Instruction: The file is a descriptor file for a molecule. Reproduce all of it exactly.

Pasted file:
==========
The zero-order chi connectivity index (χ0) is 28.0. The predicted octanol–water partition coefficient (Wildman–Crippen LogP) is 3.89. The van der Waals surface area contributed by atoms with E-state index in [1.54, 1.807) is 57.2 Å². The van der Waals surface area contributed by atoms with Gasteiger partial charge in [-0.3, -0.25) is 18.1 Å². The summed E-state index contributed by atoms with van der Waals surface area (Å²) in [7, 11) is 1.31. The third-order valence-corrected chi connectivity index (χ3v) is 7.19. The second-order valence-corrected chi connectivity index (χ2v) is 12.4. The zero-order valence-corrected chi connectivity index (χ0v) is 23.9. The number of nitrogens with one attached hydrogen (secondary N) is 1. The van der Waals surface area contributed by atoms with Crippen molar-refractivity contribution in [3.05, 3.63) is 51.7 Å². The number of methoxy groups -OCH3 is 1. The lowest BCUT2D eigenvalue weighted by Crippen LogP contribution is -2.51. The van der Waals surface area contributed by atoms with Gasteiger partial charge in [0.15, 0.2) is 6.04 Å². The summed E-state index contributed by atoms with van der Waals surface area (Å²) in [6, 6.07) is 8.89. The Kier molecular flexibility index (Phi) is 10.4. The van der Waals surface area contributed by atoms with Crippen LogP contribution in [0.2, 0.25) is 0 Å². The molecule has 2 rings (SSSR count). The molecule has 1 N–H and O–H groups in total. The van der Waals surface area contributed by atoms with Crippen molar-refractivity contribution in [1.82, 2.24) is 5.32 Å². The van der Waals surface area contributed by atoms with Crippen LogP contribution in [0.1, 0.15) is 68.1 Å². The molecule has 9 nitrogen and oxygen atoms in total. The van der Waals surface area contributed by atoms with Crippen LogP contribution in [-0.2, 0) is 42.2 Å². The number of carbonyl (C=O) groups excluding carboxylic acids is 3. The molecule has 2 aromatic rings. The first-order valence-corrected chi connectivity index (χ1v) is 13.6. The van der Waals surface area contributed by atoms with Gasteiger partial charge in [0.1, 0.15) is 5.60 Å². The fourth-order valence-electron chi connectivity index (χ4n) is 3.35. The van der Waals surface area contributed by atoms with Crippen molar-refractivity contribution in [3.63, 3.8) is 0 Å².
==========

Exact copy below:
The zero-order chi connectivity index (χ0) is 28.0. The predicted octanol–water partition coefficient (Wildman–Crippen LogP) is 3.89. The van der Waals surface area contributed by atoms with E-state index in [1.54, 1.807) is 57.2 Å². The van der Waals surface area contributed by atoms with Gasteiger partial charge in [-0.3, -0.25) is 18.1 Å². The summed E-state index contributed by atoms with van der Waals surface area (Å²) in [7, 11) is 1.31. The third-order valence-corrected chi connectivity index (χ3v) is 7.19. The second-order valence-corrected chi connectivity index (χ2v) is 12.4. The zero-order valence-corrected chi connectivity index (χ0v) is 23.9. The number of nitrogens with one attached hydrogen (secondary N) is 1. The van der Waals surface area contributed by atoms with Crippen molar-refractivity contribution in [3.05, 3.63) is 51.7 Å². The number of methoxy groups -OCH3 is 1. The lowest BCUT2D eigenvalue weighted by Crippen LogP contribution is -2.51. The van der Waals surface area contributed by atoms with Gasteiger partial charge in [0.15, 0.2) is 6.04 Å². The summed E-state index contributed by atoms with van der Waals surface area (Å²) in [6, 6.07) is 8.89. The Kier molecular flexibility index (Phi) is 10.4. The van der Waals surface area contributed by atoms with Crippen LogP contribution in [0.2, 0.25) is 0 Å². The molecule has 2 rings (SSSR count). The molecule has 1 N–H and O–H groups in total. The van der Waals surface area contributed by atoms with Crippen molar-refractivity contribution in [1.82, 2.24) is 5.32 Å². The van der Waals surface area contributed by atoms with Crippen LogP contribution in [0.1, 0.15) is 68.1 Å². The molecule has 9 nitrogen and oxygen atoms in total. The van der Waals surface area contributed by atoms with Crippen LogP contribution in [-0.2, 0) is 42.2 Å². The number of carbonyl (C=O) groups excluding carboxylic acids is 3. The molecule has 2 aromatic rings. The first-order valence-corrected chi connectivity index (χ1v) is 13.6. The van der Waals surface area contributed by atoms with Gasteiger partial charge in [0.1, 0.15) is 5.60 Å². The fourth-order valence-electron chi connectivity index (χ4n) is 3.35. The van der Waals surface area contributed by atoms with Crippen molar-refractivity contribution in [3.63, 3.8) is 0 Å².